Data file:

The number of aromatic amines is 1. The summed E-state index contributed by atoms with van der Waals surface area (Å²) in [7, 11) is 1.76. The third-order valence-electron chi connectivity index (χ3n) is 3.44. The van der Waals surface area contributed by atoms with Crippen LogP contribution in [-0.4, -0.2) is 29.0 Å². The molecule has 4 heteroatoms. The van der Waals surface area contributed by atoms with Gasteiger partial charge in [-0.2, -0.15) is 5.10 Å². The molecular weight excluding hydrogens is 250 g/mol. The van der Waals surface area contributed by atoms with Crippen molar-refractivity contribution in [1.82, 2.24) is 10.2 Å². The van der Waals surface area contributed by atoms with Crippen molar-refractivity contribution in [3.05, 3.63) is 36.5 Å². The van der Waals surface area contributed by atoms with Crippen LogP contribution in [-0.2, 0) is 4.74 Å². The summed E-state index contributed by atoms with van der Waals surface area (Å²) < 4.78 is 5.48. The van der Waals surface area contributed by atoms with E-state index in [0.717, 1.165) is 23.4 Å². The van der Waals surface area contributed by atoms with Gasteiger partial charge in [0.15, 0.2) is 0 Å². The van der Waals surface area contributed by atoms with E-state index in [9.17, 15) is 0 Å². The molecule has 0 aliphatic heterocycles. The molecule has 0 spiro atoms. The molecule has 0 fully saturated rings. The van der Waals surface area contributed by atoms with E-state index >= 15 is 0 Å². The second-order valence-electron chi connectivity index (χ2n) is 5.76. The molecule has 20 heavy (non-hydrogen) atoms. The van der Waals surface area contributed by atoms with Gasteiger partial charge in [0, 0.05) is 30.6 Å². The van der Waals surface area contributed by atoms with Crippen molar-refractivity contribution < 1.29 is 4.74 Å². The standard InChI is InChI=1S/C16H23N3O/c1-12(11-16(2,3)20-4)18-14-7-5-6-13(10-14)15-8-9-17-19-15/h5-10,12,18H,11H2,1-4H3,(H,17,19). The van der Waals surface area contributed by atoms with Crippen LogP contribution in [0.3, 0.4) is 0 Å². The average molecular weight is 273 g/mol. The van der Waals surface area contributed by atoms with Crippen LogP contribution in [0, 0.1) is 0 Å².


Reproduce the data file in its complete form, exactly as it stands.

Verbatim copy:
The number of aromatic amines is 1. The summed E-state index contributed by atoms with van der Waals surface area (Å²) in [7, 11) is 1.76. The third-order valence-electron chi connectivity index (χ3n) is 3.44. The van der Waals surface area contributed by atoms with Crippen LogP contribution in [-0.4, -0.2) is 29.0 Å². The molecule has 4 heteroatoms. The van der Waals surface area contributed by atoms with Gasteiger partial charge in [-0.2, -0.15) is 5.10 Å². The molecular weight excluding hydrogens is 250 g/mol. The van der Waals surface area contributed by atoms with Crippen molar-refractivity contribution in [1.82, 2.24) is 10.2 Å². The van der Waals surface area contributed by atoms with Crippen molar-refractivity contribution in [3.05, 3.63) is 36.5 Å². The van der Waals surface area contributed by atoms with Crippen LogP contribution in [-0.2, 0) is 4.74 Å². The summed E-state index contributed by atoms with van der Waals surface area (Å²) < 4.78 is 5.48. The van der Waals surface area contributed by atoms with E-state index in [0.717, 1.165) is 23.4 Å². The van der Waals surface area contributed by atoms with Gasteiger partial charge in [0.15, 0.2) is 0 Å². The van der Waals surface area contributed by atoms with E-state index in [9.17, 15) is 0 Å². The molecule has 0 aliphatic heterocycles. The molecule has 0 spiro atoms. The molecule has 0 fully saturated rings. The van der Waals surface area contributed by atoms with E-state index >= 15 is 0 Å². The second-order valence-electron chi connectivity index (χ2n) is 5.76. The molecule has 20 heavy (non-hydrogen) atoms. The van der Waals surface area contributed by atoms with Gasteiger partial charge in [0, 0.05) is 30.6 Å². The van der Waals surface area contributed by atoms with Crippen molar-refractivity contribution < 1.29 is 4.74 Å². The standard InChI is InChI=1S/C16H23N3O/c1-12(11-16(2,3)20-4)18-14-7-5-6-13(10-14)15-8-9-17-19-15/h5-10,12,18H,11H2,1-4H3,(H,17,19). The van der Waals surface area contributed by atoms with Crippen LogP contribution in [0.3, 0.4) is 0 Å². The average molecular weight is 273 g/mol. The van der Waals surface area contributed by atoms with Crippen LogP contribution in [0, 0.1) is 0 Å².